How Common Mental Shortcuts Can Cause Major Physician Errors
It’s tempting to believe that physicians are logical, meticulous thinkers who perfectly weigh the pros and cons of treatment options, acting as unbiased surrogates for their patients.
In reality, this is often far from the case. Bias, which takes many forms, affects how doctors think and the treatment decisions they make.
Racial biases in treatment decisions by physicians are well documented. One study found that black patients were significantly less likely than white patients to receive pain medication in the emergency department, despite reporting similar levels of pain. Other research suggests that long-standing racial biases among providers might have contributed to racial differences in patient trust in the health system.
But a growing body of scientific research on physician decision-making shows that doctors exhibit other biases as well — cognitive ones — that influence the way they think and treat patients. These biases lead doctors to make the same mistakes as the rest of us, but usually at a greater cost.
Cognitive biases refer to a range of systematic errors in human decision-making stemming from the tendency to use mental shortcuts.
Prominent examples include confirmation bias, the tendency to interpret new information in a way favorable to one’s preconceptions; and anchoring, the tendency to overly weight an initial piece of information, even when order does not matter. Anchoring helps explain why if you see a car priced at $20,000 and a second car priced at $8,000, you might conclude the second car is cheap, whereas if the first car cost $3,000 you might conclude that the second car is expensive.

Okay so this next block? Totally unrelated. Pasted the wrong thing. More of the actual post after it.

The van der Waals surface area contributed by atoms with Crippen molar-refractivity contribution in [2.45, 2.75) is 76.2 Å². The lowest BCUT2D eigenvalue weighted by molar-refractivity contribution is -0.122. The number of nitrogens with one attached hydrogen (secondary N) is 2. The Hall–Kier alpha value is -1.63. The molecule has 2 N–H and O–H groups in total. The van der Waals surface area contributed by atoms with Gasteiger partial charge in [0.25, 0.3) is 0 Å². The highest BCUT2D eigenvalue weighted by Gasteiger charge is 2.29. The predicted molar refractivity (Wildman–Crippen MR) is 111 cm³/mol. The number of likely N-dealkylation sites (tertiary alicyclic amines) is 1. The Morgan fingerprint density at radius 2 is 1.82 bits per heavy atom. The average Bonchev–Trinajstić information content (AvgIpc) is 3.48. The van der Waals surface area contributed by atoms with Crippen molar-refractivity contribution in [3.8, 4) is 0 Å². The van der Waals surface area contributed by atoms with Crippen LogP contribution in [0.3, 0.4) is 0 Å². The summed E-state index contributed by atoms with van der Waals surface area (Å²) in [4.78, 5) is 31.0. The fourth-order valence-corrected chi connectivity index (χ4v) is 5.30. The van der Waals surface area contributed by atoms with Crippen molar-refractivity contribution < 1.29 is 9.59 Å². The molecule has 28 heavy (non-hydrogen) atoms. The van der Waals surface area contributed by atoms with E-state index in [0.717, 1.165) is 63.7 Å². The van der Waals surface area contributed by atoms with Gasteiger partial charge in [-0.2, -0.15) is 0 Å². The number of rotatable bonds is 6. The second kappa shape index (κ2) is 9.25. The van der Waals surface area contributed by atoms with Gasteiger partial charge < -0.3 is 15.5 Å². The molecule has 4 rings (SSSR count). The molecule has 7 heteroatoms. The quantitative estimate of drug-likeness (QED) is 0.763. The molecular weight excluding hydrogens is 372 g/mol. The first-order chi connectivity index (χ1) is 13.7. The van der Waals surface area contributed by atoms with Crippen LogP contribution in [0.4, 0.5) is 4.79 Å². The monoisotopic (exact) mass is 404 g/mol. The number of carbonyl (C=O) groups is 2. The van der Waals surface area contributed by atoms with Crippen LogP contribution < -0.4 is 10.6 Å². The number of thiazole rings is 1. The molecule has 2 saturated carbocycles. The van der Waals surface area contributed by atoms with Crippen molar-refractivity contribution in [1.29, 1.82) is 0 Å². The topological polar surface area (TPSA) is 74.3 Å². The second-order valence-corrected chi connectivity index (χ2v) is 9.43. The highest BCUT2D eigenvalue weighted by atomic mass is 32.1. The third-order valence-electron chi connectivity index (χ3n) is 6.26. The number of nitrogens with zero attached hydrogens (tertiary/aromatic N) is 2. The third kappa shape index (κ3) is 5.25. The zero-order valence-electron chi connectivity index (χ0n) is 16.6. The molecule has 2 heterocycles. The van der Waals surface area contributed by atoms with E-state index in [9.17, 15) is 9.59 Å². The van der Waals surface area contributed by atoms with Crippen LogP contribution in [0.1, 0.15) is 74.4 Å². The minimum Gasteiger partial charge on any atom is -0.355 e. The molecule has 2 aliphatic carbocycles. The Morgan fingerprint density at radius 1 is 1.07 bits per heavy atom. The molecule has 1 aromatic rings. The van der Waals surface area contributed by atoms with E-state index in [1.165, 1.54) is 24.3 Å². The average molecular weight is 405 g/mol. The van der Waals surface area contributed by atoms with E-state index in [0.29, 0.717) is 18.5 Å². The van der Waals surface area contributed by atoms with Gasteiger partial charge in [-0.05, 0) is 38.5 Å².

In health care, such unconscious biases can lead to disparate treatment of patients and can affect whether similar patients live or die.
Sometimes these cognitive biases are simple overreactions to recent events, what psychologists term availability bias. One study found that when patients experienced an unlikely adverse side effect of a drug, their doctor was less likely to order that same drug for the next patient whose condition might call for it, even though the efficacy and appropriateness of the drug had not changed.
A similar study found that when mothers giving birth experienced an adverse event, their obstetrician was more likely to switch delivery modes for the next patient (C-section vs. vaginal delivery), regardless of the appropriateness for that next patient. This cognitive bias resulted in both higher spending and worse outcomes.
文／Anupam B. Jena and Andrew R. Olenski 譯／莊蕙嘉 核稿／樂慧生